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Nutrients 2017, 9(10), 1125; doi:10.3390/nu9101125

Serum Magnesium Levels in Preterm Infants Are Higher Than Adult Levels: A Systematic Literature Review and Meta-Analysis

1
Department of Neonatology, Université de Liège, CHR Citadelle, 4000 Liège, Belgium
2
Radboudumc Amalia Children’s Hospital, Radboud University Medical Center, 6500 HB Nijmegen, The Netherlands
3
Centre d’Etudes Périnatales de l’Océan Indien (EA 7388), CHU La Réunion—Site Sud Saint Pierre, BP 350 97448 Saint Pierre CEDEX, France
4
Réanimation Néonatale et Pédiatrique, Néonatologie, CHU La Réunion—Site Sud Saint Pierre, BP 350 97448 Saint Pierre CEDEX, France
5
Department of Neonatal Intensive Care, Oslo University Hospital, 0318 Oslo, Norway
6
Department of Neonatal Pediatrics and Intensive Care and Neuropediatrics, Rouen University Hospital, and INSERM, Laboratoire NeoVasc ERI28, Normandy University, 76000 Rouen, France
*
Author to whom correspondence should be addressed.
Received: 8 August 2017 / Revised: 6 September 2017 / Accepted: 7 October 2017 / Published: 16 October 2017
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Abstract

Magnesium (Mg) is an essential mineral in the body, impacting the synthesis of biomacromolecules, bone matrix development, energy production, as well as heart, nerve, and muscle function. Although the importance of Mg is evident, reference values for serum Mg (sMg) in pediatric patients (more specifically, in neonates) are not well established. This systematic literature review and meta-analysis (using 47 eligible studies) aims to quantify normal and tolerable ranges of sMg concentrations during the neonatal period and to highlight the factors influencing Mg levels and the importance of regulating sMg levels during pregnancy and birth. In newborns without Mg supplementation during pregnancy, magnesium levels at birth (0.76 (95% CI: 0.52, 0.99) mmol/L) were similar to that of mothers during pregnancy (0.74 (95% CI: 0.43, 1.04) mmol/L), but increased during the first week of life (0.91 (95% CI: 0.55, 1.26) mmol/L) before returning to adult levels. This pattern was also seen in newborns with Mg supplementation during pregnancy, where the average was 1.29 (95% CI: 0.50, 2.08) mmol/L at birth and 1.44 (95% CI: 0.61, 2.27) mmol/L during the first week of life. Factors influencing these levels include prenatal Mg supplementation, gestational age, birth weight, renal maturity/function, and postnatal Mg intake. Elevated Mg levels (>2.5 mmol/L) have been associated with an increased risk of mortality, admission into intensive care, hypotonia, hypotension, and respiratory depression but sMg concentrations up to 2.0 mmol/L appear to be well tolerated in neonates, requiring adequate survey and minimal intervention. View Full-Text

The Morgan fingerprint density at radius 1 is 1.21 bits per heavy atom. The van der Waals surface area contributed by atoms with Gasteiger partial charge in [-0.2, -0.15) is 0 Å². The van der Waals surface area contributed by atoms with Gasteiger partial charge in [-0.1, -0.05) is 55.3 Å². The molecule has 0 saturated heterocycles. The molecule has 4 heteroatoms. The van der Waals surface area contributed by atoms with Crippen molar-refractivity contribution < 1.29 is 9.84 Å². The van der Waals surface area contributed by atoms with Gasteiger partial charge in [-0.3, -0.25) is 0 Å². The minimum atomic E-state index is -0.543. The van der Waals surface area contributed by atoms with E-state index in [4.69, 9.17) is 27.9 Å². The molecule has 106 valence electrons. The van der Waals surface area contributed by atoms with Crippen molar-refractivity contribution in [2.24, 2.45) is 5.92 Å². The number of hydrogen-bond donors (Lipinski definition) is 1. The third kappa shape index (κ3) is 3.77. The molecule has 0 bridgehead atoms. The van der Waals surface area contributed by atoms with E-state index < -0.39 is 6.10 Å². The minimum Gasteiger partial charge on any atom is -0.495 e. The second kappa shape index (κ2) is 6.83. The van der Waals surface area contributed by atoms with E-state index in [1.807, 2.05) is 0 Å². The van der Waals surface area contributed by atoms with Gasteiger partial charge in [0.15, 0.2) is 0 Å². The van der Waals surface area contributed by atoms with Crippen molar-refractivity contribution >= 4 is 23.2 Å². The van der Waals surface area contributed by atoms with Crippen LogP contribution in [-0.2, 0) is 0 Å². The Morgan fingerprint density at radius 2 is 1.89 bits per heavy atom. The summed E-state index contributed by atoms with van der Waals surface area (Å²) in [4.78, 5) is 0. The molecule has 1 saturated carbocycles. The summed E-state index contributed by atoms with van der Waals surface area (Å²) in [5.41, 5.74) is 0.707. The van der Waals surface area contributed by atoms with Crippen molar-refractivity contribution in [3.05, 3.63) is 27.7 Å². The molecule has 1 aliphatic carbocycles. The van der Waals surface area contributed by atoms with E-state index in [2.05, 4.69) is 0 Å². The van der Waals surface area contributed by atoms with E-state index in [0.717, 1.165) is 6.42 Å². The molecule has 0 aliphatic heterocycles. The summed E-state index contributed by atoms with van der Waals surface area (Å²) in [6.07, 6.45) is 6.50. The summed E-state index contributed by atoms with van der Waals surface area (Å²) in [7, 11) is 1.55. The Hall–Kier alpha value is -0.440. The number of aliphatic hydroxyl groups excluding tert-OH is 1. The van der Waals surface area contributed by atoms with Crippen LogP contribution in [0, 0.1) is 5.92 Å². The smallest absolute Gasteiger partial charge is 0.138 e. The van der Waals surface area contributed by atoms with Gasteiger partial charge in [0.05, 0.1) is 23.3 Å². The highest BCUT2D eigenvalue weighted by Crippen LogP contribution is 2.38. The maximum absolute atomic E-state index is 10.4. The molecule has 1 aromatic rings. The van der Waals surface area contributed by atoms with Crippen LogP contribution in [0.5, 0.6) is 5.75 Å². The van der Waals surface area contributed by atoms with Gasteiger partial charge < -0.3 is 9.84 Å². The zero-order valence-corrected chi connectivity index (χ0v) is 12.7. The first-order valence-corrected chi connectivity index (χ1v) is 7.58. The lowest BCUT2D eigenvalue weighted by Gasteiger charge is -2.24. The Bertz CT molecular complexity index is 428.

Keywords: systematic literature review; meta-analysis; magnesium; neonates; cord blood; nutrition; supplementation systematic literature review; meta-analysis; magnesium; neonates; cord blood; nutrition; supplementation
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MDPI and ACS Style

Rigo, J.; Pieltain, C.; Christmann, V.; Bonsante, F.; Moltu, S.J.; Iacobelli, S.; Marret, S. Serum Magnesium Levels in Preterm Infants Are Higher Than Adult Levels: A Systematic Literature Review and Meta-Analysis. Nutrients 2017, 9, 1125.

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